I'm going to grab that tweet. So the tweet URL here, and then in the Rinkby faucet page, I'm just going to paste this in and say, give me ether.

Let's do a big one. Why not? It'll be fun. 18.75 ethers. Funding request accepted.

Sorry if the text is kind of small here, but if I open this up, it'll either be pending or it'll complete really quickly, which is the fun thing about working with test networks is they tend to be a little bit faster than production.

So if you started with zero Ethereum because you just installed MetaMask, you need to definitely do this process.

For me, it was just to kind of walk through how it works. Is there anything I'm missing there?

No, I think that's everything. But just for folks that are watching, when we get into the code repo itself, this is all documented in the readme, so you should be able to just go there and not have to write it all down right now.

Right. Cool. So we come back here. So we're connected to Rinkby.

We have some test ethers to play with, and now we can actually mint something.

Wow. 241 out of 2,040 have been minted. Holy smokes. That's just people that have been playing with our app today since we launched.

John and I launched it at maybe 20-ish had been minted this morning.

So what I'm going to do is I'm going to click the mint button here, and this is going to open up MetaMask to authorize a transaction.

We'll show you what this code looks like. This is pretty crucial in the sort of flow of how all this stuff works, but basically to just sort of parse this out.

So this is your cost of transaction you're doing, which is actually zero.

Oh, this one's not showing. Maybe because it's not secure. Yeah. So I guess folks will have to see this at home.

Yeah. It will open the Chrome extension, but it's, yeah, I think for security reasons it's not showing up on the screen.

Makes sense.

Okay. Thank you for telling me. Yeah. So basically it's just a confirmation page that says how much money you're going to spend, and then there's also going to be a gas fee, which is the sort of fee of doing the transaction.

In this case, it's 0.000231 ethers, which is pretty cheap.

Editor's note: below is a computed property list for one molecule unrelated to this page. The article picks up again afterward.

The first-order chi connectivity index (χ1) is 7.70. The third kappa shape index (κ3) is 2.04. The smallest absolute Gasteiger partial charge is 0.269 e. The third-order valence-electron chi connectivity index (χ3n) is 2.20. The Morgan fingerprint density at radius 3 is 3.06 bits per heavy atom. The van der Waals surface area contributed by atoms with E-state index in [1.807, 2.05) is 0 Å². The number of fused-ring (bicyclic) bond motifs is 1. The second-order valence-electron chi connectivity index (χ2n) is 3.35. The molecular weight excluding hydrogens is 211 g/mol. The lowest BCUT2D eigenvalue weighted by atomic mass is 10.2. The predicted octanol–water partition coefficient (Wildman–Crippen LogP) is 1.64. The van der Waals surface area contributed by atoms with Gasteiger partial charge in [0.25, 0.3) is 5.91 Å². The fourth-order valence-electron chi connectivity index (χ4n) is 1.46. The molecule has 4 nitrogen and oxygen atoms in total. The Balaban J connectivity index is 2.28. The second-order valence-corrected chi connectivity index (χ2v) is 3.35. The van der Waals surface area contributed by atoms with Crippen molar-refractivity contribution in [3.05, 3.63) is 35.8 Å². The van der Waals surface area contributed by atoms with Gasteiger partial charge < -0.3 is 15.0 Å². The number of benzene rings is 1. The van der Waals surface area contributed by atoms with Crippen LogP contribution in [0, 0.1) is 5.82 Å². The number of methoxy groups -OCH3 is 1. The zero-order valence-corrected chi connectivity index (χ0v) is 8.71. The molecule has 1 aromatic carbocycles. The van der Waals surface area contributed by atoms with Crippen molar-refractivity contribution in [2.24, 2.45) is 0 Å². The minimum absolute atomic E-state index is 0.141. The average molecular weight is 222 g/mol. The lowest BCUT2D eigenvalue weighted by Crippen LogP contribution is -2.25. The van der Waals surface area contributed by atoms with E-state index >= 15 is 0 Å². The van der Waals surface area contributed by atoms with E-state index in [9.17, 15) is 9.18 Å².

Sometimes with the Ethereum blockchain and production, that's not the case.

So definitely make sure that you check how much money you're spending, if you're spending real ethers on something, speaking from experience there.

So I'm going to confirm that transaction. Sorry, you can see that, but you'll see transaction processing here, and then it's going to take a little bit for that to happen.

It's literally writing a new transaction onto the blockchain.

In the meantime, if I open this up, you can see that here in my queue, there is this mint token action, and it looks like it just completed.

So now it says you've minted NFT. If you haven't already, add a new asset to MetaMask using the below info.

So maybe I'll walk through this as well, just while we're here.

But what I'll do is delete this old one just so you can see it from start to finish.

So basically, there is a contract address. How would you describe the contract address?

It's kind of like a unique ID for the program, right?

Yeah. It's really interesting because I think coming from other APIs, centralized APIs, everything is so transparent here.

Literally every mint, every trade, all of it is completely viewable.

Who minted it from what wallet? What else do they have?

It's all very, very, very transparent. Totally. Yeah. Yeah, absolutely.

So I'm going to come here into MetaMask, into assets. I'm going to say add token.

I'm going to paste in this contract address that I already filled in the symbol, and then your token decimal here is going to be zero.

It's pretty standard for NFTs.

I used to remember what the explanation is here, but I can't remember now.

I think it's something to do with the fact that it's an NFT.